Forest fire reportedly kills 19 people in southwest China
Nineteen people have died while fighting a raging forest fire in southwestern China, and hundreds of reinforcements were sent to fight the blaze and evacuate nearby residents, officials and state media reported Tuesday.
The area threatened by the fire in Sichuan province is thinly populated, but there was no estimate on how many people were leaving the evacuation zone. State media have described villages, a school, a chemical plant and other sites as being under threat.
It wasn’t clear when the deaths occurred, but an information officer in the city of Xichang was cited as saying the fire started Monday afternoon on a farm and quickly spread to nearby mountains due to strong winds. The officer said one of those killed was a guide, and the rest were firefighters.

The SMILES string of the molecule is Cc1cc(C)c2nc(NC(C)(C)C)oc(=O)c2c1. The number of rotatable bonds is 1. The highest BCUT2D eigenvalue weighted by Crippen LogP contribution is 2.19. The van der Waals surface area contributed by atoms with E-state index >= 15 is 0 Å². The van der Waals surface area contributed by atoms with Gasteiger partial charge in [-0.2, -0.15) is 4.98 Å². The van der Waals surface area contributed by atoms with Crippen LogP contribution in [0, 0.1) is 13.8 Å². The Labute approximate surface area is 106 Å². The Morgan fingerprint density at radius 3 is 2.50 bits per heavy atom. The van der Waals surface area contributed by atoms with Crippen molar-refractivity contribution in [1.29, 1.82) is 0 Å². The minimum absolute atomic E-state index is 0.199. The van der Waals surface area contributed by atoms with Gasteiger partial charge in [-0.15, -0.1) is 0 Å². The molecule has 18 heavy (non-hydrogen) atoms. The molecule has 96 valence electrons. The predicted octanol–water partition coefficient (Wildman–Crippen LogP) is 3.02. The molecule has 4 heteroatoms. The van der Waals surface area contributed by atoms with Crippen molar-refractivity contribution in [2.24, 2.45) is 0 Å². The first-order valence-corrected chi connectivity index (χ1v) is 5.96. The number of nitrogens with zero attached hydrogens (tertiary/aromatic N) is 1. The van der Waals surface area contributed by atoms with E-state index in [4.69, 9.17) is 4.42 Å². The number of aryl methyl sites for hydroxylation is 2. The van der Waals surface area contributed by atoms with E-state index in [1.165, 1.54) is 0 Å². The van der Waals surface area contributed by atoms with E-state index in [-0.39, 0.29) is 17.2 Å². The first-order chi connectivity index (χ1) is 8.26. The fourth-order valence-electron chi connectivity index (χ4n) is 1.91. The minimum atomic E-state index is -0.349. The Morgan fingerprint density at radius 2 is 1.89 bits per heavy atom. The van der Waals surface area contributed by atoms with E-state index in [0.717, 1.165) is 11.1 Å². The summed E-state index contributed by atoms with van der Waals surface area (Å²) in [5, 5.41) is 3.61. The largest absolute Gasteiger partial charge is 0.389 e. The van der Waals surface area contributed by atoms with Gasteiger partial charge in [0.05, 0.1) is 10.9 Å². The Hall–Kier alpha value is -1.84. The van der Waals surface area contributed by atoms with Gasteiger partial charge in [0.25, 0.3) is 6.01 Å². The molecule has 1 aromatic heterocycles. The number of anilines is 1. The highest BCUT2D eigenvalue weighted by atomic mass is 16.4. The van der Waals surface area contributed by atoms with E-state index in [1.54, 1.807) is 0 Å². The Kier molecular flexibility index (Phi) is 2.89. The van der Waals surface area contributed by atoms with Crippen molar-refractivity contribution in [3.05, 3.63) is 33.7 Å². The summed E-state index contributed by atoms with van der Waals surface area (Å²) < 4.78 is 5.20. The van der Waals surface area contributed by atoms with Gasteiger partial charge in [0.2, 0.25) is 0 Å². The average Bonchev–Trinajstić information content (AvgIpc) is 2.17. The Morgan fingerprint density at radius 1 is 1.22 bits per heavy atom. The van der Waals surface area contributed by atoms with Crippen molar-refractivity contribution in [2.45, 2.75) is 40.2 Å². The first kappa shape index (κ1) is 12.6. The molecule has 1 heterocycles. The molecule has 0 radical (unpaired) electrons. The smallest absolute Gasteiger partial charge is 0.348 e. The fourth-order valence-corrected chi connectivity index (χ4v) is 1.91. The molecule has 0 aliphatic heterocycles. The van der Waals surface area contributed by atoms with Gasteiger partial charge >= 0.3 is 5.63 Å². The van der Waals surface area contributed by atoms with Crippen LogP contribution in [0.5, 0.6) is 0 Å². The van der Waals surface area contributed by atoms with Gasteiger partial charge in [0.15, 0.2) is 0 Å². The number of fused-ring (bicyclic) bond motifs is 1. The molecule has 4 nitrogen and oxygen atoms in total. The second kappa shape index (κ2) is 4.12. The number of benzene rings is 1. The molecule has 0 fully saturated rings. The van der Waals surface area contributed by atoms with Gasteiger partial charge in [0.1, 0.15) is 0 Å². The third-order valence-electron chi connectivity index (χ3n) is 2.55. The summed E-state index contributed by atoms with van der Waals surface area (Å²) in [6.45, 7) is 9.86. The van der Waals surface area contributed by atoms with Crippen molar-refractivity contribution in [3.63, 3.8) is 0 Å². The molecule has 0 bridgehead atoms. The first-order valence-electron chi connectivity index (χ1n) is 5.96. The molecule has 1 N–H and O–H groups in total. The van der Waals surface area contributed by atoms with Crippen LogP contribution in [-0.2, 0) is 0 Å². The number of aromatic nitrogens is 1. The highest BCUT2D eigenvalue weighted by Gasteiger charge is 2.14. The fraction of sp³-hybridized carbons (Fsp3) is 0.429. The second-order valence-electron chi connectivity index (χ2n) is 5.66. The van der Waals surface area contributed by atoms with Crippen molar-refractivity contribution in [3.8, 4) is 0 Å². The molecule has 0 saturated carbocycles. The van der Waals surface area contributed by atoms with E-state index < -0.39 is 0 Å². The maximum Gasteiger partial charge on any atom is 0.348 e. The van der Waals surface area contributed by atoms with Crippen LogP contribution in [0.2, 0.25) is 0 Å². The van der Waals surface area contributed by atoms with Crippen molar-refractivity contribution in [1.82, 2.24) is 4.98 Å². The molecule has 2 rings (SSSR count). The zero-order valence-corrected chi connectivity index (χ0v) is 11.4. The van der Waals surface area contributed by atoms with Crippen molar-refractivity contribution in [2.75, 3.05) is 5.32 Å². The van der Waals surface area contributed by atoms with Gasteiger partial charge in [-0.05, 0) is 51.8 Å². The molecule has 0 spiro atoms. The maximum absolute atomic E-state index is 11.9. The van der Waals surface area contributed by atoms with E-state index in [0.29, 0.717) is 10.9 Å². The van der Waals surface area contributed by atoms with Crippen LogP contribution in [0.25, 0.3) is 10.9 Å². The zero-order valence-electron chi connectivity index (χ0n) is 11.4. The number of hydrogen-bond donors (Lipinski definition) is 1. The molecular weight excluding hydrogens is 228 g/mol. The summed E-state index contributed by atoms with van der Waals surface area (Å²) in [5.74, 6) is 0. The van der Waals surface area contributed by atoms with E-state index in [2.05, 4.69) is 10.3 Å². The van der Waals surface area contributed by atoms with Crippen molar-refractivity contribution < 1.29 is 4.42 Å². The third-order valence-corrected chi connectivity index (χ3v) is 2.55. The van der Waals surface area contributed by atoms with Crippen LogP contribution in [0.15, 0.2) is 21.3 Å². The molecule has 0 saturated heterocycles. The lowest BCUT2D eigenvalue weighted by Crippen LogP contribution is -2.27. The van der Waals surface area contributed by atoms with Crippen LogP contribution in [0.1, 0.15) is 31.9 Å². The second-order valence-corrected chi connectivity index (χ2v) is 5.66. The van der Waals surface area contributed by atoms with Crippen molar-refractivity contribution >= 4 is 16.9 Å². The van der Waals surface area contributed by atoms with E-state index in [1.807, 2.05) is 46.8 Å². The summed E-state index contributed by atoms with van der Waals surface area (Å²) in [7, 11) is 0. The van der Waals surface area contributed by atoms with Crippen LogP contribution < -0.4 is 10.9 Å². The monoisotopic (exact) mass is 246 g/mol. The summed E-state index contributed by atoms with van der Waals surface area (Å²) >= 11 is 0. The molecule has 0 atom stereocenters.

An emergency evacuation was initiated, and more than 300 professional firefighters and 700 militiamen were sent to help; news agency Xinhua said another 885 firefighters from other cities in Sichuan were being deployed to Xichang, along with 142 fire engines, six remote water supply systems and other firefighting equipment. It said drones would be used to monitor the fire’s progress.
Along with fighting the flames and evacuating residents, those forces have also been deployed to protect key industrial infrastructure.
Almost exactly a year ago in the same area, a blaze high in the rugged forested mountains killed 30: 27 firefighters and three helpers.
That was China’s worst death toll among firefighters since 2015, when an explosion at a chemical warehouse in the port of Tianjin killed 173 people, most of them firefighters and other first responders.
Like many countries, China has seen a greater number of deadly forest fires as a result of climate change, habitat destruction and human encroachment into formerly wild areas. Weak industrial safety standards and enforcement have also led to frequent deadly accidents.
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